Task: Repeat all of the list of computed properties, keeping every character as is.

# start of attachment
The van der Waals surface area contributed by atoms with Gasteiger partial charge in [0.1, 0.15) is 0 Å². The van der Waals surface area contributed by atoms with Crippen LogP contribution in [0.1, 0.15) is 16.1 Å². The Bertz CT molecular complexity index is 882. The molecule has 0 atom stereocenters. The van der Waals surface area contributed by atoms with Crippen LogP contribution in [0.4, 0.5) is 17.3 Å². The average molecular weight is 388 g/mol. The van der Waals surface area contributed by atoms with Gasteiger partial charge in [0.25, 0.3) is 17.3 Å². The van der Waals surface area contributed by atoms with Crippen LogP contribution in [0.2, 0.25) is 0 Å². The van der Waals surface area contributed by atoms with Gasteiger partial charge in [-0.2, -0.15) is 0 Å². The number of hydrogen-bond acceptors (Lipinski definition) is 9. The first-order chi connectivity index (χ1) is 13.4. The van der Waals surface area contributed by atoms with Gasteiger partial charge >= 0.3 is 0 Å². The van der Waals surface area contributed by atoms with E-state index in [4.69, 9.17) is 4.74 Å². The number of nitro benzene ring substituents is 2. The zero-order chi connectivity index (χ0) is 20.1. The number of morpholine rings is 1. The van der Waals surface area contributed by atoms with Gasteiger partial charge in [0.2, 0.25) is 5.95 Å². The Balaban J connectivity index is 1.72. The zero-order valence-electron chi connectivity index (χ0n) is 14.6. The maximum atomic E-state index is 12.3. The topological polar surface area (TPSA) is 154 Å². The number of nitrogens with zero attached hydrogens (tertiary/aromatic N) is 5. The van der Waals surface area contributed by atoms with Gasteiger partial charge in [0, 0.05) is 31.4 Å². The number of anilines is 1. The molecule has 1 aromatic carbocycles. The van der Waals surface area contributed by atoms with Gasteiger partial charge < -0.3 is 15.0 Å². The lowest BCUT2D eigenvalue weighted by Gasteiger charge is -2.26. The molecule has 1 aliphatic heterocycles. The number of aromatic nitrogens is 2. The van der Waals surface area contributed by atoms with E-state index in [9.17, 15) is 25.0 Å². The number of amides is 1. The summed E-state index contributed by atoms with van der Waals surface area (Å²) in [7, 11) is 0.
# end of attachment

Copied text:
The van der Waals surface area contributed by atoms with Gasteiger partial charge in [0.1, 0.15) is 0 Å². The van der Waals surface area contributed by atoms with Crippen LogP contribution in [0.1, 0.15) is 16.1 Å². The Bertz CT molecular complexity index is 882. The molecule has 0 atom stereocenters. The van der Waals surface area contributed by atoms with Crippen LogP contribution in [0.4, 0.5) is 17.3 Å². The average molecular weight is 388 g/mol. The van der Waals surface area contributed by atoms with Gasteiger partial charge in [0.25, 0.3) is 17.3 Å². The van der Waals surface area contributed by atoms with Crippen LogP contribution in [0.2, 0.25) is 0 Å². The van der Waals surface area contributed by atoms with Gasteiger partial charge in [-0.2, -0.15) is 0 Å². The number of hydrogen-bond acceptors (Lipinski definition) is 9. The first-order chi connectivity index (χ1) is 13.4. The van der Waals surface area contributed by atoms with Gasteiger partial charge >= 0.3 is 0 Å². The van der Waals surface area contributed by atoms with E-state index in [4.69, 9.17) is 4.74 Å². The number of nitro benzene ring substituents is 2. The zero-order chi connectivity index (χ0) is 20.1. The number of morpholine rings is 1. The van der Waals surface area contributed by atoms with Gasteiger partial charge in [0.2, 0.25) is 5.95 Å². The Balaban J connectivity index is 1.72. The zero-order valence-electron chi connectivity index (χ0n) is 14.6. The maximum atomic E-state index is 12.3. The topological polar surface area (TPSA) is 154 Å². The number of nitrogens with zero attached hydrogens (tertiary/aromatic N) is 5. The van der Waals surface area contributed by atoms with Gasteiger partial charge in [0, 0.05) is 31.4 Å². The number of anilines is 1. The molecule has 1 aromatic carbocycles. The van der Waals surface area contributed by atoms with Gasteiger partial charge < -0.3 is 15.0 Å². The lowest BCUT2D eigenvalue weighted by Gasteiger charge is -2.26. The molecule has 1 aliphatic heterocycles. The number of aromatic nitrogens is 2. The van der Waals surface area contributed by atoms with E-state index in [9.17, 15) is 25.0 Å². The number of amides is 1. The summed E-state index contributed by atoms with van der Waals surface area (Å²) in [7, 11) is 0.